Posts Tagged ‘poetry’

Found in the Archives: Estrays

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Today we take a glance at a thin volume of poetry. Estrays was first published in 1918 and then again edited and in hardcover in 1920. It is populated with poetry composed by the poets: Thomas Kennedy, George Steele SeymourVincent Starrett, and Basil Thompson.

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Below is a selection of a poem that that is both representative of the collections’ title and themes (estray : stray); The Quest, by Thomas Kennedy.

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You can browse either edition Monday – Friday from 9:00-4:30  in Booth-Bricker Reading Room inside the Special Collections & Archives at Loyola University New Orleans.

Happy National Limerick Day!

National Limerick Day is observed annually on May 12, the birthday of Edward Lear (1812-1888). Lear is best known for his nonsensical poetry, prose, and limericks.

In celebration, we invite you to enjoy a sampling of Edward Lear’s whimsical poetry and accompanying illustrations as they appear in The Complete Nonsense of Edward Lear.

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Special Collections and Archives, located on the third floor of Monroe Library, is open for research and quiet study Monday-Friday, 9:00-4:30.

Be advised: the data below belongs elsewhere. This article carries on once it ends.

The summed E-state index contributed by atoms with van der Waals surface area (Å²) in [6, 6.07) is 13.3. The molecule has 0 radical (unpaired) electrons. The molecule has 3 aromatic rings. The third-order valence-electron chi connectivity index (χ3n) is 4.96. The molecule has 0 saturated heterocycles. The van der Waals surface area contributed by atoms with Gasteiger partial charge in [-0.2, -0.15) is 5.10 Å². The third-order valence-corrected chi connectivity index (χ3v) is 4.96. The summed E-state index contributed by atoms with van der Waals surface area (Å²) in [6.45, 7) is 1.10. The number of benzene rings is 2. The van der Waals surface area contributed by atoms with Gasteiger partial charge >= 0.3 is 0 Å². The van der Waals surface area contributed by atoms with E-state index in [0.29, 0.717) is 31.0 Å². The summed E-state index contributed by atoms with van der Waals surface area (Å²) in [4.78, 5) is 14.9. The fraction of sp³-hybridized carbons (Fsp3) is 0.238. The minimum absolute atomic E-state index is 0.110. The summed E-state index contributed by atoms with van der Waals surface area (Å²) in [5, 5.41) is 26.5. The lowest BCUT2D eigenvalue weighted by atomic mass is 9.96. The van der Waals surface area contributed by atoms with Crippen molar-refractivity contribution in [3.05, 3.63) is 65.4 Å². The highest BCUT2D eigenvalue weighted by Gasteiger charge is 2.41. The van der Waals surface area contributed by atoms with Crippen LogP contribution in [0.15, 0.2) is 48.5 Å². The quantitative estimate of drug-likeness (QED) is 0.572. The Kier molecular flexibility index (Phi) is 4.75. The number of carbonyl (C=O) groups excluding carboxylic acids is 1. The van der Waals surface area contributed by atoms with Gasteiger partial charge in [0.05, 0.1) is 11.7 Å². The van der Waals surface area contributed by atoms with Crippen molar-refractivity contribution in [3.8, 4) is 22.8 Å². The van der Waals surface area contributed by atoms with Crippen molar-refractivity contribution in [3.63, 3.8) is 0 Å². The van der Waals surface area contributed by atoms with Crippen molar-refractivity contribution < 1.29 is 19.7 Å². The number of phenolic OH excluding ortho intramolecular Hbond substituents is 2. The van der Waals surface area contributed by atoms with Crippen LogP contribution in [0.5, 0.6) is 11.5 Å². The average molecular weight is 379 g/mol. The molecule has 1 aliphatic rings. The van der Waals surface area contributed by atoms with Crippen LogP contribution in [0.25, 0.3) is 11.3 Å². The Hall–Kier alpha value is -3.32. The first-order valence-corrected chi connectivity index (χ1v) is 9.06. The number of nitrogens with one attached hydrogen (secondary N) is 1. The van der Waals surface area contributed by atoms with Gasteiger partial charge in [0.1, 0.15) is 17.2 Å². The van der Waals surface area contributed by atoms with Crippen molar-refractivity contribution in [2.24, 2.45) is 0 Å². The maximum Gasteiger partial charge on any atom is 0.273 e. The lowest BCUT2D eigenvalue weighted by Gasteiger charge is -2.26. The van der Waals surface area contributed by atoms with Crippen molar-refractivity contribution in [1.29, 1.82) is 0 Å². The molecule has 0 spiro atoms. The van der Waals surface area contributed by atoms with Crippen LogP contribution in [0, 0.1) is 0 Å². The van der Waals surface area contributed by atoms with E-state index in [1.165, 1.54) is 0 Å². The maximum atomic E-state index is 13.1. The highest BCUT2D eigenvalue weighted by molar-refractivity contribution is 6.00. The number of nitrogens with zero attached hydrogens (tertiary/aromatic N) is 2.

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Found in the Archives is a recurring series of crazy cool stuff found in the Monroe Library’s Special Collections & Archives.

Poetry Post: ADRIAN D. SCHWARTZ

Today, we at Library Lagniappe want to offer you some little-known poetry.

Adrian D. Schwartz was a historian and a poet who lived on the north shore of Lake Pontchartrain he was seemingly a prominent man in St. Tammany Parish often showing up in the local newspaper.

He most likely didn’t make his living from writing, but a little bit of research implies that he might have wanted to.

Two books of poetry were published in 1914 & 1915, with publications regarding the history of St. Tammany Parish being published some 40-50 years later, in 1953 and 1963.

The only volumes we have in our collections are one book of poetry (reviewed HERE in 1920) and a sesquicentennial publication for St. Tammany Parish. Both of these are available in our Special Collections & Archives.

Here is a selection of two fall-themed poems from our copy of his Roses of Shadow; The Dream-mender; Wild pear and Maize.

Enjoy!

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Come read this and many other Monroe Library SCA poetry books,  Monday-Friday 9-4:30.